A Survey of Philippine Literature


In general, the default condition for much of Philippine literature is obscurity.

To learn more about a country and people, a good place to start is their literature. The most loved books of a people are like a lens with which to understand them. With respect to the seven thousand islands, what books are these? Filipinos do not usually think of themselves as a particularly literary people. For those living abroad, literature is secondary to food, television, or music when it comes to reminding them of their homeland. In general, the default condition for much of Philippine literature is obscurity. At home or abroad, Filipinos are more likely to be interested in global pop culture, whether from the United States or more recently, South Korea.

This is unfortunate considering the range and depth of Philippine literature. The Philippines is unique for having important works in many languages. These might be grouped into four - Philippine literature in Spanish, Tagalog, English, and other Philippine languages. It might seem that these different bodies of work correspond only with a period of colonial domination, but this is misleading. Philippine authors made these languages their own, adding a distinct voice to them that was unique to our archipelago.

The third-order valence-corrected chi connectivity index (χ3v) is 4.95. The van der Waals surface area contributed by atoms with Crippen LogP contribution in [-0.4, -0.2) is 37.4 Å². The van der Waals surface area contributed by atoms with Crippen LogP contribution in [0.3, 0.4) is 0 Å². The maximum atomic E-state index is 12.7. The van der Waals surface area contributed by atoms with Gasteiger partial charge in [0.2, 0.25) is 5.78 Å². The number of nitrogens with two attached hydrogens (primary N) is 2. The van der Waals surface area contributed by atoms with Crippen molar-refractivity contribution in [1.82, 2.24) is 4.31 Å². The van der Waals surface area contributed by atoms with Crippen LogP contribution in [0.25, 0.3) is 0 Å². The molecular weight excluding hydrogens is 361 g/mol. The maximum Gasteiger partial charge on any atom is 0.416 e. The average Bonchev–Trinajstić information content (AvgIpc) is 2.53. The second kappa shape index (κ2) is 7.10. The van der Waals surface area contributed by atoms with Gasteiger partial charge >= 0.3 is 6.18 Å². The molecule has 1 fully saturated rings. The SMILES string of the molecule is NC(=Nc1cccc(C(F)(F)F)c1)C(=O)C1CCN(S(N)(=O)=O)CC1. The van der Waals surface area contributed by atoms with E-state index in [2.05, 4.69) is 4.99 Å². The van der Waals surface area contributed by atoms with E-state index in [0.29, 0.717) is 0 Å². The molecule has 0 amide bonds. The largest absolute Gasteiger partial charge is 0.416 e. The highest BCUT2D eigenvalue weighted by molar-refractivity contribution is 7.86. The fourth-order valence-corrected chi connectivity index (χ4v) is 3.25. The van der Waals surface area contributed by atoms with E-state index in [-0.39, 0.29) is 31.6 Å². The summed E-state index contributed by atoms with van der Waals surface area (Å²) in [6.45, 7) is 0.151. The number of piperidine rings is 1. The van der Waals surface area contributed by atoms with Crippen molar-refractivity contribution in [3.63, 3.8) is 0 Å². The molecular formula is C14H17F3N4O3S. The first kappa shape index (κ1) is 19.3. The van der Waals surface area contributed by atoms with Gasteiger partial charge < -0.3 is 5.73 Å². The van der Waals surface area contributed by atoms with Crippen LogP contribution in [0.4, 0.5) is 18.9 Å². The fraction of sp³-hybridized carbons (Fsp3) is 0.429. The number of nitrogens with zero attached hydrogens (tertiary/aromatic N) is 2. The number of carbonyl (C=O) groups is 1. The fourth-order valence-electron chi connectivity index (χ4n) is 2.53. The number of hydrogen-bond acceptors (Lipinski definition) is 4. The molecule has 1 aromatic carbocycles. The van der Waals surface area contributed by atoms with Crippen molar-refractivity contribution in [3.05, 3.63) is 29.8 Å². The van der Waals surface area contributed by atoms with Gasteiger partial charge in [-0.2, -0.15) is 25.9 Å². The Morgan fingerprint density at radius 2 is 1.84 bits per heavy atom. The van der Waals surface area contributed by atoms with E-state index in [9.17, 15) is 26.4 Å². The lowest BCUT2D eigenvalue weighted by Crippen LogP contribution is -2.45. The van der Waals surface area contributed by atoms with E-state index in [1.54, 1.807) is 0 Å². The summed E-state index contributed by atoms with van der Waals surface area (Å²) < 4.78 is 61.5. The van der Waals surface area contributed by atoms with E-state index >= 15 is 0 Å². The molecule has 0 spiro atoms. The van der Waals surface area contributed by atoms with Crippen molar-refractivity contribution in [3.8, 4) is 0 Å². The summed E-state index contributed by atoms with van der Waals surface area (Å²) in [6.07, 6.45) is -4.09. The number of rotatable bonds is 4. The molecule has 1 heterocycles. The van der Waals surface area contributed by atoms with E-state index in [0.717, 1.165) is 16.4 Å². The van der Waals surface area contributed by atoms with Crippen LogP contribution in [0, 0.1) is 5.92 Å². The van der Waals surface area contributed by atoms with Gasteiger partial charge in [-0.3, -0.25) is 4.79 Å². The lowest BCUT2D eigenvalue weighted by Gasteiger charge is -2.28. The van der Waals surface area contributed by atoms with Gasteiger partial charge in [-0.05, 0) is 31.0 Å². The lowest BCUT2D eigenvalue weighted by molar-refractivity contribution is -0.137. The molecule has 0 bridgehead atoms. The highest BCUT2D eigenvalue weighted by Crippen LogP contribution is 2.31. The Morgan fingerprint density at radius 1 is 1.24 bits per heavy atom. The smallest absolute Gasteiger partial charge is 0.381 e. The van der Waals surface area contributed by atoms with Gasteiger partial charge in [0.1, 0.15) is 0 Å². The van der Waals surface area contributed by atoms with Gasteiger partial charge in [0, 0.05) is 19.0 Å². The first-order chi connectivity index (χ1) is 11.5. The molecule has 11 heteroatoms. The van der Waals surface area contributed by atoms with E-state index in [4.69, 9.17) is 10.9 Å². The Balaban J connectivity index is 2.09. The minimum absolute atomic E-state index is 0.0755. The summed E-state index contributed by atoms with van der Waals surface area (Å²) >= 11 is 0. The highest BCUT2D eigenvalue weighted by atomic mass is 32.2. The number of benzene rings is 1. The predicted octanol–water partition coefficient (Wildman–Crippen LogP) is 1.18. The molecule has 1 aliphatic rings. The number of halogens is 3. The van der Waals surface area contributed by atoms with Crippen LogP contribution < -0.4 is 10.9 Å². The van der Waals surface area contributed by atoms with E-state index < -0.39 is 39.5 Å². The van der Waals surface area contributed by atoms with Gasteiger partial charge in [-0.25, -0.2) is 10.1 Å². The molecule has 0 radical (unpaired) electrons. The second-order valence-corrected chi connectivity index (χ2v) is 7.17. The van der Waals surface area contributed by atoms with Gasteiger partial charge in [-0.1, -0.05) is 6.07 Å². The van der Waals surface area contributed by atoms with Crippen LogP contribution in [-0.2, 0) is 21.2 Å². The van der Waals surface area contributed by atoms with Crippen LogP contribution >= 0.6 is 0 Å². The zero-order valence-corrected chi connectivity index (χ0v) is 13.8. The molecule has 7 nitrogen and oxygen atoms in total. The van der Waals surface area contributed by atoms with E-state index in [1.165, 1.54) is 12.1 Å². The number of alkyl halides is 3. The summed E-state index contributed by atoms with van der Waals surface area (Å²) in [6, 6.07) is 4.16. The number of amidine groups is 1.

The most politically important body of Philippine literature is that which was written in Spanish. The Propaganda movement, which included Jose Rizal agitated for independence in the 1880’s and 1890’s, writing exclusively in Spanish. Rizal’s two most important novels, Noli Me Tangere and El Flibusterismo were written in Spanish as well. However, during the American colonial period, Spanish was gradually replaced over the next few decades by English. Even if Rizal was celebrated as a national hero, his writing was almost never read in the original Spanish. Noli and Fili have been taught to generations of schoolchildren, but always in translation. Rizal was not the only major writer in Spanish. Important contemporaries were Marcelo H. del Pilar and Graciano Lopez Jaena. A generation after Rizal came Claro M. Recto, a nationalist lawyer and author, who championed independence from the United States. Recto also wrote primarily in Spanish on a wide range of topics. While all of these figures are honored and celebrated in the Philippines, not much attention is paid to what they wrote, let alone what language they used. Sadly, the old quip about the classics is very applicable to Philippine writing in Spanish - praised by all, read by few.